Beloved Porcupine (gamerchick) wrote in teffelsburg_ct,
Beloved Porcupine
gamerchick
teffelsburg_ct

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Is it terribly obvious that I had no idea how to end this?

He wonders sometimes where he would be now if he hadn't walked away. He wakes up sometimes in the middle of the night, sweating, every muscle tense, remembering the ritual they watched through the dirty basement window, the woman in blue watching over it all. That girl's face, tear-streaked as she pleaded with them in thickly accented English, Please, you have to help me. He and Anthony had talked about it that night and finally agreed that whatever she thought and however hot she might be, she was crazy if she thought two skinny backpackers from the Lower East Side could do a damn thing about a demon summoning cult. Granted, the Front was the sort of thing that could turn into bad news, especially for someone who didn't want to be there, but they'd both seen his mom summon more than one demon in her time and she still managed to raise three kids and stay married for 25 years and pay her taxes like a normal human being. He could speak from experience when he said that in a family like that, you either got the hell out or learned to deal. Sitting around waiting for someone to rescue you wouldn't do any good.

At first it was A who wanted to be the hero, rescue the damsel in distress, squash the evildoers, all that bullshit that would just get them killed. But even as Simon tried to talk him out of it, he found his own arguments getting harder to believe. It was like a voice in his head telling him, This is your chance. It's the one you always wanted, to be the special one, not just the weird kid who never figured magic out. You could do something great here. But by that time, A was starting to nod along and he knew he had to ignore it.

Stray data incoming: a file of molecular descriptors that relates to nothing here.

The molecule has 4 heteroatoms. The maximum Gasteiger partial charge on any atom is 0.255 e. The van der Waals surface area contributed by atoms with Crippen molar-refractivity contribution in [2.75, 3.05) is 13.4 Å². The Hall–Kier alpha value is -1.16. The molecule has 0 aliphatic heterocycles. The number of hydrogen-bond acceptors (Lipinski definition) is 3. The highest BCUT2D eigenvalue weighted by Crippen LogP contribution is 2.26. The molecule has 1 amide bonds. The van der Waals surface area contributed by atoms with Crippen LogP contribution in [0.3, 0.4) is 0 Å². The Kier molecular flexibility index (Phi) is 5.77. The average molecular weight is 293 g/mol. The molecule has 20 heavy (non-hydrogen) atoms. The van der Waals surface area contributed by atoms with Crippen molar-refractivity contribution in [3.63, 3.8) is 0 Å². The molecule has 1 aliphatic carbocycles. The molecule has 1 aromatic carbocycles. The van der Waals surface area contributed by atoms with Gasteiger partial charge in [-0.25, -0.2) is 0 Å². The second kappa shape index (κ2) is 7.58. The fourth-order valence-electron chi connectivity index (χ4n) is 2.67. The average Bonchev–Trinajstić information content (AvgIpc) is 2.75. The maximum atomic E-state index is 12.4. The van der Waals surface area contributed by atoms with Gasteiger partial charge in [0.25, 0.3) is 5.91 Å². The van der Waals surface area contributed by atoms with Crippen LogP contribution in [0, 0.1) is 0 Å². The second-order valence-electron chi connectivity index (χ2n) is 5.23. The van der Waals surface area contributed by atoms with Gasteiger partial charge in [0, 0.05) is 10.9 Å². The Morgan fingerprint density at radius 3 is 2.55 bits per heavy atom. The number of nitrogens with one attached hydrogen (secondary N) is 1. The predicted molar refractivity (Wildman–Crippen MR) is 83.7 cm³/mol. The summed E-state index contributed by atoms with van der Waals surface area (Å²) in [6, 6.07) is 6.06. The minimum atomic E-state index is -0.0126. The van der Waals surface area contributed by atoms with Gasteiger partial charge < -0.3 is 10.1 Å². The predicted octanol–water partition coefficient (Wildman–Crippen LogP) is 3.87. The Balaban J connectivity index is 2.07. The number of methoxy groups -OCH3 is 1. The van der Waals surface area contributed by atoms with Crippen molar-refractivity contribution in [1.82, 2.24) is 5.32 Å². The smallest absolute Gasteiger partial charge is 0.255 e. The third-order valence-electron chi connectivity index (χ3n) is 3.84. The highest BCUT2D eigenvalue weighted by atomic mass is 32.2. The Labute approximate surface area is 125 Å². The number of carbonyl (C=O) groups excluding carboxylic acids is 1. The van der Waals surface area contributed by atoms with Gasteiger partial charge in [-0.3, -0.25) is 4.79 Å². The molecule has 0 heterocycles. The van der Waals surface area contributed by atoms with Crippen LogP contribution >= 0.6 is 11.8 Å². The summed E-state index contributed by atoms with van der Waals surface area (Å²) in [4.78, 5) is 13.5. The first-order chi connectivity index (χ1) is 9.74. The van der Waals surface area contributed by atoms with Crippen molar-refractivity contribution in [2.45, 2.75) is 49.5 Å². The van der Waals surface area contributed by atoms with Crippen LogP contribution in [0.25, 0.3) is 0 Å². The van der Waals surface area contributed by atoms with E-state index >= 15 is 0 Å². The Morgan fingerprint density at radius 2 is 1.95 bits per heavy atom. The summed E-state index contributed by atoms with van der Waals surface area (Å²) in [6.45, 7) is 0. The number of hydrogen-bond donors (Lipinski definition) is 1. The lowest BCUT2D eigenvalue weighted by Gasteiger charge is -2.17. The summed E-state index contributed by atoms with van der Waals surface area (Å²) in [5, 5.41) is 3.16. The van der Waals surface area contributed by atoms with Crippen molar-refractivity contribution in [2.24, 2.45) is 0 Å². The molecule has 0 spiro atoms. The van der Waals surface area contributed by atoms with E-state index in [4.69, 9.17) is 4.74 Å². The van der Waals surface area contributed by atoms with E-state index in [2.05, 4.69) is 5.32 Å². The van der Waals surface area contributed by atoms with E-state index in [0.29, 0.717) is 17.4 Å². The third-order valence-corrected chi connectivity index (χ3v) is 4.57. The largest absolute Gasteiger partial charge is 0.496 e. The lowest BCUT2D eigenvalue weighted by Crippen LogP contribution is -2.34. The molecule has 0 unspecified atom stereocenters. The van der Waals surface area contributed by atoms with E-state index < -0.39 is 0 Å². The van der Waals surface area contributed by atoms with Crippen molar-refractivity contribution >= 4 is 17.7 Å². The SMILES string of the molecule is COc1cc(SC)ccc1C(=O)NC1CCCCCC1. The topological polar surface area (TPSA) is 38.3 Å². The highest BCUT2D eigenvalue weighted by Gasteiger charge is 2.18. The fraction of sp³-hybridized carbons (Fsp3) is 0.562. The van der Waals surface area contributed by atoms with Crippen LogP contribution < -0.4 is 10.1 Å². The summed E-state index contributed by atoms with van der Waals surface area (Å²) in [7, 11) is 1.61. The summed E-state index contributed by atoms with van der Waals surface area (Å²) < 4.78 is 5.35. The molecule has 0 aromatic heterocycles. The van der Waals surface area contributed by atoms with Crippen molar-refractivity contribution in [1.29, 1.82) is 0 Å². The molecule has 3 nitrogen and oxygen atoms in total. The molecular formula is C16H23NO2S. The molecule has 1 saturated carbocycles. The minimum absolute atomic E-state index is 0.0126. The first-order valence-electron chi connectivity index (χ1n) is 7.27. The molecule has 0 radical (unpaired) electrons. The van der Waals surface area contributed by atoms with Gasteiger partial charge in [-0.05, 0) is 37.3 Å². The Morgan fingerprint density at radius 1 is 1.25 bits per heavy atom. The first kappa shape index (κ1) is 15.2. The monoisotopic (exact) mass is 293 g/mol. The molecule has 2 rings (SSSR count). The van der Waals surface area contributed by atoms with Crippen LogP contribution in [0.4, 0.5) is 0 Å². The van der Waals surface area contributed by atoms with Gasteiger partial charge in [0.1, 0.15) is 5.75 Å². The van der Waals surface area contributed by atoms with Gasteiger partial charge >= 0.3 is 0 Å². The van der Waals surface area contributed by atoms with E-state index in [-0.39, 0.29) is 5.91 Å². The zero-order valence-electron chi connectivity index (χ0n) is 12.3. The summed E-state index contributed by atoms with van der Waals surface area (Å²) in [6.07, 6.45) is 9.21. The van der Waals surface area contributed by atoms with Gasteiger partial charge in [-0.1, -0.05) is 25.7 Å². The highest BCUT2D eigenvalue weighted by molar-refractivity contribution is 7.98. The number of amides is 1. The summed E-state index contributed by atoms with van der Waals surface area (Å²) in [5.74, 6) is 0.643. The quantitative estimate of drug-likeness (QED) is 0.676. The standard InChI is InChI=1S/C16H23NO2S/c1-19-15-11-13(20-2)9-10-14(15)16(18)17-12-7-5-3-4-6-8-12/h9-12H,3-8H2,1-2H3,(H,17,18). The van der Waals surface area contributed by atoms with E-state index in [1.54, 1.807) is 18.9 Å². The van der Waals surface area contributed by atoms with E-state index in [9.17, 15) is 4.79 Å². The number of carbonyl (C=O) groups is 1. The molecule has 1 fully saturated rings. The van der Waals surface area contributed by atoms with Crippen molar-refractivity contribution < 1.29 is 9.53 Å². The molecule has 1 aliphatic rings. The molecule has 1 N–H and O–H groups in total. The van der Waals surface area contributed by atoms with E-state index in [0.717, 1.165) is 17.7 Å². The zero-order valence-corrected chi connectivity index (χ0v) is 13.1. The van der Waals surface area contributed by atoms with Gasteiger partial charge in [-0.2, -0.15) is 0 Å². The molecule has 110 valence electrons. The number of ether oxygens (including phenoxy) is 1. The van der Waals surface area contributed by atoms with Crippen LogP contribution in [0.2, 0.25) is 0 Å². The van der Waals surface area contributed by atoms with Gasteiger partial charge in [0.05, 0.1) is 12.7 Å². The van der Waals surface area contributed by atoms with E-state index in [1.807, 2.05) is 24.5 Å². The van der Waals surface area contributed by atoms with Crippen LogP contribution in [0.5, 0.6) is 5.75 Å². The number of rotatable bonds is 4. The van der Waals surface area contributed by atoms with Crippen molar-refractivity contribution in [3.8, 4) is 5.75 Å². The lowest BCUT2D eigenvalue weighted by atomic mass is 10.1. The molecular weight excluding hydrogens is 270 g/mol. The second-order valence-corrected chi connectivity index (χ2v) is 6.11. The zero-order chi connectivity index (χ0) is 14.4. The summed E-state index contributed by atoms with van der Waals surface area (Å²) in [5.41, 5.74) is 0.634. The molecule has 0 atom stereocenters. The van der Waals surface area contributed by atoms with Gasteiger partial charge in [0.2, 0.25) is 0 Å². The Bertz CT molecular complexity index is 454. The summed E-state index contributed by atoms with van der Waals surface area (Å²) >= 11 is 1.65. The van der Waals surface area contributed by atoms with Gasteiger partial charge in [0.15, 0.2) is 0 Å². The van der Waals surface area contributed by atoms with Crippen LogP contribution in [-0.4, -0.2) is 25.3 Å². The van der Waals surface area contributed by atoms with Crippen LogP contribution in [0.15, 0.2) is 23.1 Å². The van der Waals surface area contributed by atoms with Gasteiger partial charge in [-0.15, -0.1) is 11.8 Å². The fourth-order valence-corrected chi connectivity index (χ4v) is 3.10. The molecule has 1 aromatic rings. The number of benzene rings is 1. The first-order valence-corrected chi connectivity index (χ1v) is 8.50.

They left Berlin the next day so she wouldn't get another chance to track them down, moved on to the rest of Germany like they planned. Hungary, Poland, the Czech Republic. At the end of the summer, when they flew back into JFK, his whole family was waiting there, eager to see the photos and hear the stories. Berlin was the only story they never told, and there were never any photos to remind him of what he hadn't done.

One of his dad's cousins owns a travel agency in the Bronx and they need a new employee. He starts there in the fall. It's boring, but it pays tuition for community college in the winter, two-year sales and marketing program. Living in his old bedroom, eating meals with the whole family, he can pretend that he's come back to a normal life. But that nagging little voice still won't let him forget that in this house, "normal" means that a coven meeting is an acceptable reason for coming home late, pepper coexists with eye of newt in the spice rack, and dinnertime conversations sometimes take place in Enochian. In this house, he's the strange one who never had a vision, was never any good at magic, never learned to levitate. Over and over it reminds him: This didn't have to be your life. You could have had so much more, if you'd chosen it.